John Godber’s play dates back to 1995, but this production toured the UK with a similar cast last year. At the interval it could indeed turn into an outrageous comedy. Morris and Jean, 23 years married (neither conspicuously happily nor desperately unhappily), bored and routine-bound, win £2 million on the Lottery. The following scenes could take us to farce or self-realisation. Morris visits his mother (apparently in a world of her own, but sharp as a tack) in hospital to tell her the news – very entertaining, if two-dimensional. Morris and Jean’s visit to Hollywood finds him ill at ease. Finally, their perceived meanness leads to a Christmas confrontation with Jean’s sister Annie.
However, Lucky Sods becomes a different play after the interval: less predictable, more humane and ultimately more satisfying. Morris and Jean take different courses, both seemingly using their wealth to gain personal happiness, both ultimately tragic. Pip Leckenby’s set indicates a shift away from naturalism: from serviceable, adaptable rooms in Act 1 to a pyramid of pounds and a stage nearly as empty as Waiting for Godot in Act 2.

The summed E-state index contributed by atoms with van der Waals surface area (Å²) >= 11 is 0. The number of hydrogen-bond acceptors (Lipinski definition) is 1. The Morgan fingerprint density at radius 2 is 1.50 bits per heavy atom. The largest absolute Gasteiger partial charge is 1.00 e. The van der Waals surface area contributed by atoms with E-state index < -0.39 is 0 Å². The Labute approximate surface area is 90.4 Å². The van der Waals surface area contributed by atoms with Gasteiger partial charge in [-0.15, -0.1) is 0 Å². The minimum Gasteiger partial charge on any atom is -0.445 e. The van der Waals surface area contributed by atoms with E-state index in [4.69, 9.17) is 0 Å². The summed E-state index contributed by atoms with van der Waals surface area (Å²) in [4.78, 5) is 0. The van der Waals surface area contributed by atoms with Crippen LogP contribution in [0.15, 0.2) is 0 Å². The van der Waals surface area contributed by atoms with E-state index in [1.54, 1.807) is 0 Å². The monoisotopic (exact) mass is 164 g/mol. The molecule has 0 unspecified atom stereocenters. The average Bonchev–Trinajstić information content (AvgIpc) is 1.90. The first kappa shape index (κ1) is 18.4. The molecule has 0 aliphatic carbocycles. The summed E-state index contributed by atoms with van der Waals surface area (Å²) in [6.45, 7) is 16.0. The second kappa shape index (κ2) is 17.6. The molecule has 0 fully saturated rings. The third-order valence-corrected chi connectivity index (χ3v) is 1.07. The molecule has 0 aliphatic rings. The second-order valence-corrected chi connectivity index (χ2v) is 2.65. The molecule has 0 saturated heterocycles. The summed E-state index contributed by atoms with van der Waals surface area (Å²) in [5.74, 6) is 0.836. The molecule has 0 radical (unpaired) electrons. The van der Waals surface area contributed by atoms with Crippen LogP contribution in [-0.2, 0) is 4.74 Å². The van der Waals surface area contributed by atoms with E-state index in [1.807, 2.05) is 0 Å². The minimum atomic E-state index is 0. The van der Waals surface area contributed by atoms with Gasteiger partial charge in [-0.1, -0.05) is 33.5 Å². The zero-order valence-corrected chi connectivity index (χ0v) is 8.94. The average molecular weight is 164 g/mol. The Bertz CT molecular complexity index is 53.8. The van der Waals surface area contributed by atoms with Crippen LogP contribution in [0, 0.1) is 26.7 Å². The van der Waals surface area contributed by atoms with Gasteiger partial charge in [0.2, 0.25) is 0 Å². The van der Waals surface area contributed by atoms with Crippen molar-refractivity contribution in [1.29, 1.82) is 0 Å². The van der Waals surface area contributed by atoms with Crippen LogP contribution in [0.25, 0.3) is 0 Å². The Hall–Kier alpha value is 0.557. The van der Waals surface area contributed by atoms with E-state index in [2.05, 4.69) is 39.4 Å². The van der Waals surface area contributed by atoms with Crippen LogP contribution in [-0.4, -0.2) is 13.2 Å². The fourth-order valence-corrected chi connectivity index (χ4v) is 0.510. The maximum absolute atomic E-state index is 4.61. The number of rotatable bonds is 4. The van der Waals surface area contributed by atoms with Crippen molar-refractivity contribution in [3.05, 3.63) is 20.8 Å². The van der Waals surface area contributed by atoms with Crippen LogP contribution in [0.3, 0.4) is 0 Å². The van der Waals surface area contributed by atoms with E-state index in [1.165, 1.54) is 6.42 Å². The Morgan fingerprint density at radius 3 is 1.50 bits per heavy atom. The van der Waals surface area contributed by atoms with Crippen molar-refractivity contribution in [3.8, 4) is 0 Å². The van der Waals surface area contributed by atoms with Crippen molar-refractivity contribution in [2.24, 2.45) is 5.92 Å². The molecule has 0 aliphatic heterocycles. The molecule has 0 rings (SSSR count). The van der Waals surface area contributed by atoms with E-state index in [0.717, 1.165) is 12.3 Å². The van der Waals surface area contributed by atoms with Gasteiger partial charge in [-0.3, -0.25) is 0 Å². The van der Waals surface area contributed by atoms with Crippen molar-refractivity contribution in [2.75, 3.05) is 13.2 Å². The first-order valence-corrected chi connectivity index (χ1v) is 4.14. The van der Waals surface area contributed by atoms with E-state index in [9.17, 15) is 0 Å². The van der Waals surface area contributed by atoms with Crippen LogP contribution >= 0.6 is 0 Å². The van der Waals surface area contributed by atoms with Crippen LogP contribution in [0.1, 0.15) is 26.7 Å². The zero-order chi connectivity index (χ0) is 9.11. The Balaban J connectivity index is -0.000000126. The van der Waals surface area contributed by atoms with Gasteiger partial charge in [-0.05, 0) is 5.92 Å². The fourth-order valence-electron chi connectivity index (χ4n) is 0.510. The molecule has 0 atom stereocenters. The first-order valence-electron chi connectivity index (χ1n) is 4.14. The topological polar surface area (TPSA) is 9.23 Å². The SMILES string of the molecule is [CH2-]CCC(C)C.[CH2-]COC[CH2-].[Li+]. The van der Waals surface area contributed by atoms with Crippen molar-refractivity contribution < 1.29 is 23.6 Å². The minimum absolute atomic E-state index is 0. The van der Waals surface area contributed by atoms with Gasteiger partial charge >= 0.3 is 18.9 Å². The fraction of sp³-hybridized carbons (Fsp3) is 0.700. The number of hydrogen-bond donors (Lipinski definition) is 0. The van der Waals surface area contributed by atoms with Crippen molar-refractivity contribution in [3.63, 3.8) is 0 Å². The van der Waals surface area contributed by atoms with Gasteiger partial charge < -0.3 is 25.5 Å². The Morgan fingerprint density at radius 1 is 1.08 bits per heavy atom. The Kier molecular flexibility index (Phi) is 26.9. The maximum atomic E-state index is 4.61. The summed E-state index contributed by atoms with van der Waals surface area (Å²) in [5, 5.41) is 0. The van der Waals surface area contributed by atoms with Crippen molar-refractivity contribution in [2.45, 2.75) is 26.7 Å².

It’s not the first time that John Godber has examined the transformative effects of “seeing the world” on a bleakly enclosed relationship, but, whereas < April in Paris admits at least the possibility of a positive transformation, Lucky Sods brings the characters back to their original failings and limitations in an ending compounded of tragedy and irony. In part the irony comes from the implied redefining of “lucky”; the word has come to mean “lucky enough to win a fortune”, irrespective of health and relationships.
This probably makes Lucky Sods sound a little too earnest: it is also a jolly entertainment, but one that increasingly quietens the Hull Truck audience, never slow to laugh, at key moments. Robert Hudson’s Morris goes a long way from the fat-man-on-sofa-in-vest (eating!) stereotype of the opening: ordinarily a normal decent enough chap, he finds the world a confusing place where the big decisions are always likely to be the wrong ones. Jacqueline Naylor is more dynamic as Jean, more intense, apparently more sophisticated and ready to adjust to the high life, but just as much a victim as Morris. Fiona Wass and James Weaver take a variety of parts, she rather over-strident as Annie, but splendidly self-possessed as femme fatale Connie, he perfectly gauche and well-intentioned as Annie’s husband Norman.
Given its opening in comic marital squabbling while checking the Lottery numbers, it’s rather surprising to find the ending of Lucky Sods both sad and touching.
- Ron Simpson